[I started this project back in November 2015. The project started nicely but never reached full speed and I didn’t find a natural time to write about it… until now]
In Fall 2015 I discovered Placemeter [Washington Post, TechCrunch, WebSite], a startup in NYC that used Computer Vision to track pedestrian and vehicular traffic. At that point our local neighborhood was seeing a lot of car cross-through traffic, so I started a project: use Placemeter services to track traffic in several key locations in the neighborhood, correlate the traffic to infer flow, and then use this to have a more educated conversation with our city council.
Placemeter has two different operating modes. In both modes different areas of the field of vision are marked for analysis, either as a turnstile, to track objects going through it, in both directions, or as a polygon, to track objects going in and out of the area delimited by the polygon. Placemeter applies CV algorithms to count the objects, to do object classification (pedestrians, cars, trucks, bicycles), and to do speed analysis.
Continue reading “Placemeter and Traffic in The Willows”
Last Friday was the Capstone Festival for Fall 2016 at CSUMB and our team delivered Linkality, a Cross-Platform (iTunes App Store and Google Play) App for visitors to the Capstone Festival that leverages data from iBeacons and RFID sensors.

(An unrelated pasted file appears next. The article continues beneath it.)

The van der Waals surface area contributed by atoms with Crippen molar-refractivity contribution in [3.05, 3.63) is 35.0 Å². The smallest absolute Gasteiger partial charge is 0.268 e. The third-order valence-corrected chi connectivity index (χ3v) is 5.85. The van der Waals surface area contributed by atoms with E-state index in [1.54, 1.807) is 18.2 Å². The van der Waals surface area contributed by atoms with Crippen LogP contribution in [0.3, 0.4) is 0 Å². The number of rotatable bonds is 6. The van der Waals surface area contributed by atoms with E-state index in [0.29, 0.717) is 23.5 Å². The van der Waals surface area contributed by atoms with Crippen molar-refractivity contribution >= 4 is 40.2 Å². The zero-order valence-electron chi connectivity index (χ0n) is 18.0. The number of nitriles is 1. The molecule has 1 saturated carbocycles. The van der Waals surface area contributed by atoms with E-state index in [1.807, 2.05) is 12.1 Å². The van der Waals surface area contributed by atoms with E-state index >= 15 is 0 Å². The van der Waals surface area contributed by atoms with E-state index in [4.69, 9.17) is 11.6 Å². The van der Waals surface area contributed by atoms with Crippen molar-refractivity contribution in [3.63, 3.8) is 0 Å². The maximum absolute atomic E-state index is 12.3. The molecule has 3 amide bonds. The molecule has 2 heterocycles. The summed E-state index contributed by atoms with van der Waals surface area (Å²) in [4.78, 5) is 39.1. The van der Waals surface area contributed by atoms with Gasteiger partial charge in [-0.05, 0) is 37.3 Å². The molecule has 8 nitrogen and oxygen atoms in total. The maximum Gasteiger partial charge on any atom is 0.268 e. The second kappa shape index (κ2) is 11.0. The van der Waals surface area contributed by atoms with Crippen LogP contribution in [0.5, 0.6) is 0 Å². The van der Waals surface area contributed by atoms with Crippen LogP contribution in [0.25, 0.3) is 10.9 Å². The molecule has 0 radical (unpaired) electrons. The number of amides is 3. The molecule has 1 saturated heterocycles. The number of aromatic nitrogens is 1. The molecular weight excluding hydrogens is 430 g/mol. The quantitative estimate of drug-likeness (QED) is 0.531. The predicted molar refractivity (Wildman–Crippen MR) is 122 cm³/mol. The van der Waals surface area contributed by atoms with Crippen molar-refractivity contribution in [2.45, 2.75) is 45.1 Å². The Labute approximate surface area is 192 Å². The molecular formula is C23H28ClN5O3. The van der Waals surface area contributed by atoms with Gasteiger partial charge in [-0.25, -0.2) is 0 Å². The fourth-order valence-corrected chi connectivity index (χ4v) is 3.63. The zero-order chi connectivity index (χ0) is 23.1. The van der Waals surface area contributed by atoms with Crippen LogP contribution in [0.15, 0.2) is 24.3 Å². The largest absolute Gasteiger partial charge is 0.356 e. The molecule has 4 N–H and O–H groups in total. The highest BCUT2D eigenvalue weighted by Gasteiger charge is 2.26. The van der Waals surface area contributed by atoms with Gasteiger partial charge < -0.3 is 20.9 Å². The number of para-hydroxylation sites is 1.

Continue reading “Linkality – IOT, NativeScript and Node at CSUMB”
This is a running post on the Capstone Projects that I have mentored at CSUMB.
Continue reading “Capstone Projects at CSUMB”
Mehfuz has finished a first pass at an RFID scanning app for the Invengo XC-1003 (see earlier progress reports: part I and part II) leveraging NativeScript. You can see the code for the app at GitHub.
Continue reading “A Modern RFID App Using NativeScript”
Mehfuz just published an initial NativeScript Plugin to call into the RFID libraries in the Invengo XC-1003 (see Part I for details of the device). Mehfuz also published a simple NativeScript App that uses the Plugin to read a tag and display it.
Continue reading “Hello Invengo XC-1003!”
Continue reading “HackMIT 2016”
Our ThingMagic Sargas just arrived. This is a small (87mm x 80 mm x ) fixed RFID reader that packs a nice punch. It has 2 high performance UHF RFID antenna ports capable of reading 750 tags a second at distances over 9 meters and an ethernet port, but it also has a BLE, USB, 4 GPIOs, micro-SD, and HDMI. Inside there is a 1GHz ARM Cortex 8 running Linux (Debian) where you can run your own code.
Continue reading “Linux Inside … ThingMagic Sargas”